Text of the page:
“The highest tribute to the dead is not grief but gratitude”
– Thornton Wilder
The Czech have a saying for when someone’s machine or invention works so perfectly, that it must have been the work of a divine touch. Zlaté české ručičky – golden Czech hands. That is exactly what Otto Wichterle must have had, as not only one, but two of his inventions spread throughout the world like wildfire in the competitive era that was the second half of the 20th century. This talented chemist invented both the Contact lenses and Nylon, which is commonly worn in the form of nylons. This is his story:
Otto Wichterle was born on October 27, 1913. He came from a wealthy family of Prostějov entrepreneurs and his father Karel Wichterle was a co-owner of Wichterle and Kovářík (Wikov). At the age of six, as a result of the shock from almost drowning in a pond of slurry, he suffered from fevers that did not subside all summer. The family doctor ordered bed rest and predicted maximum one more year of life. After this incident, he started being home schooled. During this time, he proved to be very gifted, and thus, after another two years (when he was still not dying), Otto started primary school in Kollárka in 1921 – after being examined by the principal, he went straight to the fifth grade. However that meant that for the rest of his studies, he was always two years younger than any of his classmates. While that led to a very sad childhood, the lack of friends probably enabled him to focus on his studies and achieve what he did.
During his studies at the Faculty of Chemical-Technology Engineering at the Czech Technical University in Prague, he not only excelled academically, but also became politically engaged, when he was elected as the leader of a student society called SPICH, which subsequently became the only left-oriented student society at the whole CTU, thus the only one opposing the right wing ideas coming from Germany in the pre-WW2 period. Luckily, he managed to finish his studies before Hitler came to the Czech lands. However he still continued to work at the University’s laboratory before it was closed by the aforementioned oppressor on November 17th 1939.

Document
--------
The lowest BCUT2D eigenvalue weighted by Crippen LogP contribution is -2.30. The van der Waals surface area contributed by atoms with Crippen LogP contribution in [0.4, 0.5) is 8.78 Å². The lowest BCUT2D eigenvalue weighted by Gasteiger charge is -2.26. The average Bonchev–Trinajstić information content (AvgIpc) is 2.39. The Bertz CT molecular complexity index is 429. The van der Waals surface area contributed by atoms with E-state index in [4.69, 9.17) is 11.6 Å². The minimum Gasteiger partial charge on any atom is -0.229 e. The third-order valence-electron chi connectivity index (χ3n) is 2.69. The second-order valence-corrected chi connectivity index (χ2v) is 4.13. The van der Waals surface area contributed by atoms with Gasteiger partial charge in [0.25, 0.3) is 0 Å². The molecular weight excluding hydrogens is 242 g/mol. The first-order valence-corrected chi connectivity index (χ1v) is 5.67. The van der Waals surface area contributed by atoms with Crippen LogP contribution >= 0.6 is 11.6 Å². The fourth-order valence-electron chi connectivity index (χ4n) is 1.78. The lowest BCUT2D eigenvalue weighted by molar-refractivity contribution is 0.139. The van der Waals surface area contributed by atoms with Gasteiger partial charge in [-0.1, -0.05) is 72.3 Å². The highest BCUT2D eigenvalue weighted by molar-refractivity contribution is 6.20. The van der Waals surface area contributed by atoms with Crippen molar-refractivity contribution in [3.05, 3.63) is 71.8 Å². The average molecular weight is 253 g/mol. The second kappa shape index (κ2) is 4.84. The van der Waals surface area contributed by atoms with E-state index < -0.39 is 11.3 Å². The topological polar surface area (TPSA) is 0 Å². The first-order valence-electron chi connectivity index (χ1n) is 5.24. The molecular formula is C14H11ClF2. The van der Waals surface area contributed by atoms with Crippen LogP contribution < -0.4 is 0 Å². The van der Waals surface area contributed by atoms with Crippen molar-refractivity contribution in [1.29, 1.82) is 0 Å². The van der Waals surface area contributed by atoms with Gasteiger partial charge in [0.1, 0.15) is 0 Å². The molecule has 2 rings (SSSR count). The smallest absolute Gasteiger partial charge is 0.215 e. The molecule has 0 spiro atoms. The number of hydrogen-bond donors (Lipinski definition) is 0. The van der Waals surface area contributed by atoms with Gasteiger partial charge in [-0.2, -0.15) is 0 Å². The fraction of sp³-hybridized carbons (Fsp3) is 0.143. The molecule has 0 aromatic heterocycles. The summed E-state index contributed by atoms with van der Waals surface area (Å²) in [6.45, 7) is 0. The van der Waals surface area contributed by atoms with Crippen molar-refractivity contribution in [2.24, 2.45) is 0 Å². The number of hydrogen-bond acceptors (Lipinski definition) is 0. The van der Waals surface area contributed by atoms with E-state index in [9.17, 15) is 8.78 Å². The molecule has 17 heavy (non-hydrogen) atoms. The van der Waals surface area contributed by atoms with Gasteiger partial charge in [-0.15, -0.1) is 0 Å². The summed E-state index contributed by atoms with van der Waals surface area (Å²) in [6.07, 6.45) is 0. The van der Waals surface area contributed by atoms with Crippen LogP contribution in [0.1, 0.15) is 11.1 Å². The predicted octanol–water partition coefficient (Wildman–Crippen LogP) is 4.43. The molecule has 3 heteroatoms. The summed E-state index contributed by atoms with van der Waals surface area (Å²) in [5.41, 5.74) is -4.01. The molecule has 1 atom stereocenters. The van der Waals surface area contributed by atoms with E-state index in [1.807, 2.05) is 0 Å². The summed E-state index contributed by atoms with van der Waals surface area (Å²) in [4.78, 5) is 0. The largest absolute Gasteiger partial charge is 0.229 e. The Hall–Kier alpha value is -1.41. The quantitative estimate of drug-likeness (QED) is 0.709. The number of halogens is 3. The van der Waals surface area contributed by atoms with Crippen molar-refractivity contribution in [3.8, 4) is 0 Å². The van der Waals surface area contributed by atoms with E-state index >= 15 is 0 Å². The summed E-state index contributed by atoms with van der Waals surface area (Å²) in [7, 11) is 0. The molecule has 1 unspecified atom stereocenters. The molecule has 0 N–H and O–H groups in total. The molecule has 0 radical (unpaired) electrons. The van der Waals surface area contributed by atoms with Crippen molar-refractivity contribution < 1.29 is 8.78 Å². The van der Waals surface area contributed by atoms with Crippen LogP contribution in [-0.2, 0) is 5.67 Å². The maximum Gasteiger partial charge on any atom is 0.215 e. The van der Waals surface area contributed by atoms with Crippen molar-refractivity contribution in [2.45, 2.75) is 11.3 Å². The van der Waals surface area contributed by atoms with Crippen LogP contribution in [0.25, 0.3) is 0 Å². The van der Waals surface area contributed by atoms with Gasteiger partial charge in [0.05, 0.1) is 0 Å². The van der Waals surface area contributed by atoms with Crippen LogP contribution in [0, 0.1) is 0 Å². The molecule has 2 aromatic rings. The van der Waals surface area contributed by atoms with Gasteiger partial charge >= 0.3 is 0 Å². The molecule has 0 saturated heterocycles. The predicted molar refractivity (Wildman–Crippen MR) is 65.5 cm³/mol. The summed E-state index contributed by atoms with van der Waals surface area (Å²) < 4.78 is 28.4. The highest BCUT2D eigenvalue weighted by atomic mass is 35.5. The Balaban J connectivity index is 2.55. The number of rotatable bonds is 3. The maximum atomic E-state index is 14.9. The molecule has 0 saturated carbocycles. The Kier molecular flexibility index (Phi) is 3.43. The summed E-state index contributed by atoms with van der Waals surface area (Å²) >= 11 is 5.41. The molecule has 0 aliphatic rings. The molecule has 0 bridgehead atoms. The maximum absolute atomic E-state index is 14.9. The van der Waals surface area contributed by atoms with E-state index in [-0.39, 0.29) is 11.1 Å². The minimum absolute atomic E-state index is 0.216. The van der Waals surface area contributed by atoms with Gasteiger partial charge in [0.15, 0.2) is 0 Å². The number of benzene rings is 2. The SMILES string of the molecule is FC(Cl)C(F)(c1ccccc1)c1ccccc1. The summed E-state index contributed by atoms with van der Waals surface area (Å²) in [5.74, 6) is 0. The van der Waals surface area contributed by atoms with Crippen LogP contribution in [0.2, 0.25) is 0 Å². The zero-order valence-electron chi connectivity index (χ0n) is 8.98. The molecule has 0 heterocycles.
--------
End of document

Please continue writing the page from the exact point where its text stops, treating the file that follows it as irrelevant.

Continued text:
After November 17th, the universities were sealed shut (all chemical equipment remained inside) and executions and deportations of university students were followed by the arrests of university teachers, especially those who did not immediately find a different job. Thus, In mid-December, when Baťa’s laboratories offered Otto a place in the Baťa Chemical Research Workshops, he accepted it despite the fact that his wife Linda had an aversion to Zlín’s materialist society. At that point, it was a question of life or death. He took up employment on January 2, 1940, and worked under Associate Professor Stanislav Landa. Wichterle remembered him as an excellent chemist and a great leader. Landa agreed that Otto would decide the topic of the research on his own and would be able to publish the results. Such a freedom was uncommon in science at that time.